YOU KNOW horse shows, right? Tweedy women who stomp around in boots and carry those weird-looking walking sticks, the ones that fold out into seats no rump was designed to perch on. Men who ought to have something better to do, who talk about "good hands" and are not referring to football. And horses -- those large sweaty creatures that attract horseflies and little girls, create manure, and have no safe end (the one that doesn't kick has teeth).
So who wants to go to a horse show? You do, if it's the annual Washington International Horse Show, at the Capital Centre through Sunday. You want to go because it's fun. It's fun whether or not you've ever sat on a horse, or even cared to. I've been going to the International for two decades, and I guarantee that you don't have to know anything about the equine species to have a good time. You just have to know the good times to go, when the jumping events are as hot and heavy as the horses themselves. Pick any night this weekend and you won't go wrong.
You can even take a date, someone other than your little sister. This is one horse show that can be glamorous. It's indoors, with nighttime sessions under bright lights. In the expensive box seats, black tie is not unusual. They roll out the red carpet -- literally -- for the beautiful people of the horse world to present the trophies. During international events (this year, teams from France, Canada, and the U.S. will be competing), the horses wear saddlepads decorated with their nation's flag, and the national anthem of the winner is played at the end. Liz Taylor, National Velvet herself, took part in the opening ceremonies for the Bicentennial year.
Even the horses are good performers. I remember one jumper who was part comedian, part acrobat, and also part Clydesdale. Clydesdales have tree-trunk legs which are covered with long silky hair called feathers. They're draft horses, meant to pull, not to soar gracefully over high fences. But evidently this was a horse who had seen "Mr. Smith Goes to Washington." Looking like a country cousin to the elegant creatures preceding him, he galumphed over the jumps, clearing each one with a buck and a good-natured kick of his feathered heels. The crowd roared; it was like rooting for Riggins in the old days.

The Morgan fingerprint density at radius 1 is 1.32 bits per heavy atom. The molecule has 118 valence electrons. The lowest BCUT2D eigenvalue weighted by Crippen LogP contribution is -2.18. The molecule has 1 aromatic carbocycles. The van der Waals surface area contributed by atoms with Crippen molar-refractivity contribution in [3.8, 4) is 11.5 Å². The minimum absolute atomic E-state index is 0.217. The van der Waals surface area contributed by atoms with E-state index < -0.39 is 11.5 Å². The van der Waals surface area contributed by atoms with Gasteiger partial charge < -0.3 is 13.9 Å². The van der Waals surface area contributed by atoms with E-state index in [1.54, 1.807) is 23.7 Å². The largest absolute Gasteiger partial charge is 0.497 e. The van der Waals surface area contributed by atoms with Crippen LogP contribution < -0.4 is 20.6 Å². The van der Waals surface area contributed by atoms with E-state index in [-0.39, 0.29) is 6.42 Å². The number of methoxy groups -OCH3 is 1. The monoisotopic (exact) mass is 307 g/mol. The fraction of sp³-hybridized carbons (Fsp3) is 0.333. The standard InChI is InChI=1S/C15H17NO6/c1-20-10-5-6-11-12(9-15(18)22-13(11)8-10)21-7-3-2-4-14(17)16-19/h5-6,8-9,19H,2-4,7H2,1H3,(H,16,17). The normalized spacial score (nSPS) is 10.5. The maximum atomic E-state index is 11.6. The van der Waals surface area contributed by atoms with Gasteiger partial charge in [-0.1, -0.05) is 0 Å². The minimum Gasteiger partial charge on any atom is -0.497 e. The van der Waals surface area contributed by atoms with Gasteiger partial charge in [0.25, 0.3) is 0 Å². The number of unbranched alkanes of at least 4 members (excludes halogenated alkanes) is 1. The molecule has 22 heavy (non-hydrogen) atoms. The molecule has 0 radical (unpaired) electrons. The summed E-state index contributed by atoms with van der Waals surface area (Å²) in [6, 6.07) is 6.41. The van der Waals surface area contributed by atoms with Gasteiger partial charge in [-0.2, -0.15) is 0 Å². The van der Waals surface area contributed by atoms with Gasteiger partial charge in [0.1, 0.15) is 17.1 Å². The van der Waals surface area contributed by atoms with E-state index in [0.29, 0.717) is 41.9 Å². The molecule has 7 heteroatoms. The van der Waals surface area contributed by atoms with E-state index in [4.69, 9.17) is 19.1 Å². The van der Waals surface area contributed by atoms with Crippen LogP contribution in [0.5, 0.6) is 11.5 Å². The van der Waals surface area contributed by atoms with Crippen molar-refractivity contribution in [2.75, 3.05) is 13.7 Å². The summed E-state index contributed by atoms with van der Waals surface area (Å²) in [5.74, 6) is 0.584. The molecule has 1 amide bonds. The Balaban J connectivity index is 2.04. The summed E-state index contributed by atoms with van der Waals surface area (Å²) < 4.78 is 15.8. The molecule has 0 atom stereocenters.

Then there are the riders, who have a sense of humor all their own. One Halloween night, a horse was ridden over the fences by a gentleman wearing a jack-o-lantern on his head . . . and absolutely nothing else. Not just a prank, it was an exhibition of raw courage.
If courage in the raw turns you on, plan to go Friday night for the event called Puissance. Derived from the French word for power, the Puissance requires a powerful amount of guts. This is the "high jump" event, where a plywood fence painted to look like a stone wall gets raised to impossible altitudes, far higher than a horse can see over. The official record is 7 feet 7 1/2 inches, but by all means hold your breath -- records get broken, miraculously more often than bones.
You may see a refusal or two in this event, basically a horse deciding at the last second that he ain't Pegasus: Simple horse sense.
Go on Saturday night for fun and games, when the open jumping event is a pairs relay: two horses in the ring together, taking turns over the jumps. And in honor of Halloween, the riders bedeck themselves and even their mounts in fancy dress. You won't think Edith Head was in charge, but the theme-oriented costumes of these jocular jockeys are always imaginative and sometimes outrageous. Michael Jackson on his Victory Tour was a highlight a few years back, and the horses stole the show with a version of the moonwalk that would have behooved Michael himself.
Sunday is closing night, when all kidding is put aside. For the big event, the President's Cup Grand Prix jumping, a sadistic course designer chooses a bunch of scary fences, some spread wide, some raised high, some both, and links them with hairpin turns. It's a timed event, and even the cautious riders (there really are a few) leave no corner uncut in their rush to beat the clock. Pay attention to the in-and-out: a series of fences set so close together that the horse has room for only one or two strides -- sometimes none -- before he's faced with the next jump. Feel free to sit on the edge of your seat, and be sure to pick a favorite. Rooting is half the fun.
THE HORSEY SET-TO -- The Washington International Horse Show is at the Capital Centre Friday through Sunday at 7:30. Evening tickets ($10 to $30) at the box office or TicketCenter/PhoneCharge. Call 432-0200 to order, 840-0281 for information. Benefits Children's Hospital and other Washington charities.